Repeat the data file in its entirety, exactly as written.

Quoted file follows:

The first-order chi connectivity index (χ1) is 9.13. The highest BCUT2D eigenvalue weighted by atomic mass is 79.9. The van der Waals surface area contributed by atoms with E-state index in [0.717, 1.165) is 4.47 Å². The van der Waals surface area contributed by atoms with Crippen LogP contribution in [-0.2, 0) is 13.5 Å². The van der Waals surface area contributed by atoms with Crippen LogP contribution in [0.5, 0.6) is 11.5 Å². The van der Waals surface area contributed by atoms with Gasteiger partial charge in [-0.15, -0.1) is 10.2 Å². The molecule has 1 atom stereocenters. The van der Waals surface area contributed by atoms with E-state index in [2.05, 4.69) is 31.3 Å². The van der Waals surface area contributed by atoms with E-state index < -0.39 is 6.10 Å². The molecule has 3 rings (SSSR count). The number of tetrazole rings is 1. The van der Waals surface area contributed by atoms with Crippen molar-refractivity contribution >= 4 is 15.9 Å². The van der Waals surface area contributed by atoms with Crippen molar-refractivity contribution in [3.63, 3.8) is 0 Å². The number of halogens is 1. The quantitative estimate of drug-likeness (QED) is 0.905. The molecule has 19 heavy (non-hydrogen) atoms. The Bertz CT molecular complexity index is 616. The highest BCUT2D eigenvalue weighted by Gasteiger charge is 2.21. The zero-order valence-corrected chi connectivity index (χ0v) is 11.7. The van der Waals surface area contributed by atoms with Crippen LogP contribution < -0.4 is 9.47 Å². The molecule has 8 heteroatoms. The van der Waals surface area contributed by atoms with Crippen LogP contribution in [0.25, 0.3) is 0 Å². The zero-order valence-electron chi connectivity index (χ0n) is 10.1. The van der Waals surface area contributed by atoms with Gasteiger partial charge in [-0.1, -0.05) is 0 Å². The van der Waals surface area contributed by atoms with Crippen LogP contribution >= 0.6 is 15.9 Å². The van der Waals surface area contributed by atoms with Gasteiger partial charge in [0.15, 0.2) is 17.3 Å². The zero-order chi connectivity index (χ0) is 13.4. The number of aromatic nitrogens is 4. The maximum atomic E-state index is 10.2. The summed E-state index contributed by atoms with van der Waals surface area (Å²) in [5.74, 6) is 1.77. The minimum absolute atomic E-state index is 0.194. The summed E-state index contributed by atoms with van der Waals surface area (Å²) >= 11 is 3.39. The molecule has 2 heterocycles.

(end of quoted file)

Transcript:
The first-order chi connectivity index (χ1) is 9.13. The highest BCUT2D eigenvalue weighted by atomic mass is 79.9. The van der Waals surface area contributed by atoms with E-state index in [0.717, 1.165) is 4.47 Å². The van der Waals surface area contributed by atoms with Crippen LogP contribution in [-0.2, 0) is 13.5 Å². The van der Waals surface area contributed by atoms with Crippen LogP contribution in [0.5, 0.6) is 11.5 Å². The van der Waals surface area contributed by atoms with Gasteiger partial charge in [-0.15, -0.1) is 10.2 Å². The molecule has 1 atom stereocenters. The van der Waals surface area contributed by atoms with E-state index in [2.05, 4.69) is 31.3 Å². The van der Waals surface area contributed by atoms with E-state index < -0.39 is 6.10 Å². The molecule has 3 rings (SSSR count). The number of tetrazole rings is 1. The van der Waals surface area contributed by atoms with Crippen molar-refractivity contribution >= 4 is 15.9 Å². The van der Waals surface area contributed by atoms with Crippen molar-refractivity contribution in [3.63, 3.8) is 0 Å². The number of halogens is 1. The quantitative estimate of drug-likeness (QED) is 0.905. The molecule has 19 heavy (non-hydrogen) atoms. The Bertz CT molecular complexity index is 616. The highest BCUT2D eigenvalue weighted by Gasteiger charge is 2.21. The zero-order valence-corrected chi connectivity index (χ0v) is 11.7. The van der Waals surface area contributed by atoms with Crippen LogP contribution < -0.4 is 9.47 Å². The molecule has 8 heteroatoms. The van der Waals surface area contributed by atoms with Crippen LogP contribution in [0.25, 0.3) is 0 Å². The zero-order valence-electron chi connectivity index (χ0n) is 10.1. The van der Waals surface area contributed by atoms with Gasteiger partial charge in [-0.1, -0.05) is 0 Å². The van der Waals surface area contributed by atoms with Crippen LogP contribution >= 0.6 is 15.9 Å². The van der Waals surface area contributed by atoms with Gasteiger partial charge in [0.15, 0.2) is 17.3 Å². The zero-order chi connectivity index (χ0) is 13.4. The number of aromatic nitrogens is 4. The maximum atomic E-state index is 10.2. The summed E-state index contributed by atoms with van der Waals surface area (Å²) in [5.74, 6) is 1.77. The minimum absolute atomic E-state index is 0.194. The summed E-state index contributed by atoms with van der Waals surface area (Å²) >= 11 is 3.39. The molecule has 2 heterocycles.